Confession time. My husband and I have two dogs, Rosy and Elliot, both golden retriever mutts. We love our dogs. A lot. We give them carob-iced doggie cookies and take them on road trips and coo and gurgle and sing to them. I once threw Rosy a birthday party, and invited all of her dog "friends" and their people over to my parents' backyard--it's bigger than mine--to run around and swim. (Sorry about the flower beds, Mom.)
So you'd think Susan Neuhart and I would be fast friends, given our mutual puppy love. While Neuhart makes some good points (for example, she argues that children under 12 should not be allowed in the dog park, ever, while the current proposal would allow children with adult supervision), after an afternoon of listening to her ideas and looking at her piles of paperwork and photographs, even I, dog lover that I am, have little patience for Susan Neuhart.
Neuhart and her now-husband, Hans, moved to Fountain Hills two years ago from Columbus, Ohio. Hans, an electronic illustrator whose work is featured in textbooks, decided to sell his business and work out of his home, so the Neuharts set out on a quest to find the perfect place to live.
Metropolitan Phoenix was a finalist, and they saw an ad for Fountain Hills on the plane. It was love at first sight, and they bought a modest home in central Fountain Hills--population 19,000: dog population, 2,500.
At the time, the Neuharts didn't have a dog. Their longtime companion, a rottweiler named Berlin, had died in Ohio, and they were waiting to replace him. After a few months in Arizona, they bought Moses, another rottweiler. Today, at 19 months, Moses weighs about 110 pounds and could pack on another 20 before reaching his full weight.
No wonder Susan Neuhart wants a dog park. Poor Moses. The Neuharts don't have a back yard to speak of, just a narrow strip of concrete and another narrow strip of gravel running along the back of their house. Susan says most houses in Fountain Hills don't have yards, and although they looked at smaller dogs, she and Hans decided they just had to have another rottweiler.
"We didn't really think about this being the middle of the Sonoran Desert and owning a dog in the desert," she says.
Then she read about a trial dog park at a Fountain Hills baseball field. The Neuharts were delighted. The field was open from 6 to 9 a.m. daily, and only a dozen or so dogs and owners showed up on most mornings.
The trial was suspended when Little League parents complained of dog feces on the field, but the seed had been planted. A movement for a permanent dog park began, and Susan Neuhart took the lead.
She put up signs asking for support, and almost overnight built up a database of more than 120 people. She started a group called Fountain Hills Dog Owners (FHDO), pronounced "Fido."
Neuhart estimates she's spent $2,000 of her own money on photocopies and ads in the local newspaper.
"We're not wealthy people," she says. "The deal is, why my husband lets me do this, is because I said to him, 'I'm not the kind of woman who has a lot of diamonds and a lot of fancy clothes.'"
Instead, she told him, she wanted a dog park. But Neuhart's days as FHDO's top dog were numbered. The supporters she gathered quickly tired of her tactless approach, she says, so FHDO was disbanded and the others created ADOG, which Neuhart describes as a more "socially harmonious" group.
"They had potluck dinners," she says, rolling her eyes.
Neuhart joined briefly, but was asked to leave the club after she and others had differences over the design of the proposed park.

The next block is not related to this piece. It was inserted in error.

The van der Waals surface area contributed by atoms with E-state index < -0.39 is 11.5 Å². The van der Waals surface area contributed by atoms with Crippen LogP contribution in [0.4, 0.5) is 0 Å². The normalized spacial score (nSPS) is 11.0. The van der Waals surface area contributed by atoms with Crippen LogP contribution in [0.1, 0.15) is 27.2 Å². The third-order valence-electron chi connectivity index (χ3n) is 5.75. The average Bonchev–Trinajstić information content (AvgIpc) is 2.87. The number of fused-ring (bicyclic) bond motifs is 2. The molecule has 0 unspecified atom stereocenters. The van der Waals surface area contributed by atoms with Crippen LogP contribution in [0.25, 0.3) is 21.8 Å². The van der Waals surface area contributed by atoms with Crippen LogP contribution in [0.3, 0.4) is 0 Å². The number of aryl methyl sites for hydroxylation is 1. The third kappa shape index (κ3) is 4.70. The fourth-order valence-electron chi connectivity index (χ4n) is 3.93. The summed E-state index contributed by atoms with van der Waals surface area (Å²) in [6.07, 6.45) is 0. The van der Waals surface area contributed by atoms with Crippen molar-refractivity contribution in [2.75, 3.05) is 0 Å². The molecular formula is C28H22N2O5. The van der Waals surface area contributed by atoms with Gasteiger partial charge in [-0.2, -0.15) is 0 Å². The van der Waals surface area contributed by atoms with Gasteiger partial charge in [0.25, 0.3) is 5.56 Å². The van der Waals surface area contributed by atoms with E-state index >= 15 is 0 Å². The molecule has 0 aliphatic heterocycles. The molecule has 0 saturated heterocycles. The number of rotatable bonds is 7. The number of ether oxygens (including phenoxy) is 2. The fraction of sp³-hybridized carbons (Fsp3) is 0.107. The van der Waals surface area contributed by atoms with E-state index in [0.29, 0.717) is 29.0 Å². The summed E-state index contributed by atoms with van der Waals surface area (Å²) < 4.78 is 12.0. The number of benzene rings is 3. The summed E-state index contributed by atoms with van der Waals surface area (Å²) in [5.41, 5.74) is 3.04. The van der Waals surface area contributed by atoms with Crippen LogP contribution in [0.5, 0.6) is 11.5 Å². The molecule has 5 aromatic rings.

Two ADOG members, Kimberly Marshburn and Hilary Quinton, were asked by the town's parks board to study dog parks around the country and make recommendations. In the end, everyone agreed that a suitable park would include 3.5 acres of land at a proposed 12-acre park in Fountain Hills, with a budget of $18,000 to build and maintain the dog park.
Well, not everyone agreed. Neuhart insists that the park must have a budget of at least $99,000, most of which would be devoted to her card-key concept and a parks employee assigned to police the dog park.
"I do not want people . . . to just enter the facility on the basis of a fancy impulse or a capricious idea," Neuhart says.
Such elaborate and costly dog parks don't exist elsewhere, from what I can tell. And while no dog park is perfect--there are scattered instances of bites and fights and poor feces management--I don't know of a park with more than a few isolated problems. And even Neuhart admits her plan wouldn't eliminate the risk factor.
The Fountain Hills Town Council will likely vote on the dog-park issue sometime this month. I saw the plans, and the park should be beautiful and adequate and a model for other Valley communities--unless Susan Neuhart has her way.
From doggies to donkeys . . .
For the first time I can remember, Mark Fleisher's sunny optimism has proved true. Despite a campaign to oust him, he was easily reelected as chairman of the Arizona Democratic party last month. One of his most vocal supporters, David Eagle, was elected first vice chair. No word as to what Fleisher's opponents--one of whom slipped me a hefty pile of documents detailing Fleisher's personal business follies over the years--will do next.
There were two inaccuracies in the column I wrote about those troubles ("Donkey Gong," Wonk, January 21). I reported that Fleisher's business, Starlite Productions, went bankrupt. It did not, although Starlite, at one point, did have liabilities of more than $300,000 under Fleisher's control.
Also, I reported that Fleisher was sued in connection with Twin Star Productions, another company he worked for. He was not. Instead, Fleisher and another former Twin Star employee, Douglas Gravink, were sued as employees of Starlite Productions. I regret the errors.
Contact Amy Silverman at 229-8443 or her online address: firstname.lastname@example.org
Amy Silverman is a two-time winner of the Arizona Press Club’s Journalist of the Year award.
Her work has appeared on the radio show This American Life and in the New York Times, the Washington Post, Lenny Letter, and Brain, Child. She’s the co-curator of the live reading series Bar Flies, and a commentator for KJZZ, the NPR affiliate in Phoenix.
Silverman is the author of the book My Heart Can’t Even Believe It: A Story of Science, Love, and Down Syndrome (Woodbine House 2016). Follow her on Instagram (@amysilverman), Twitter (@amysilvermanaz), and at amy-silverman.com.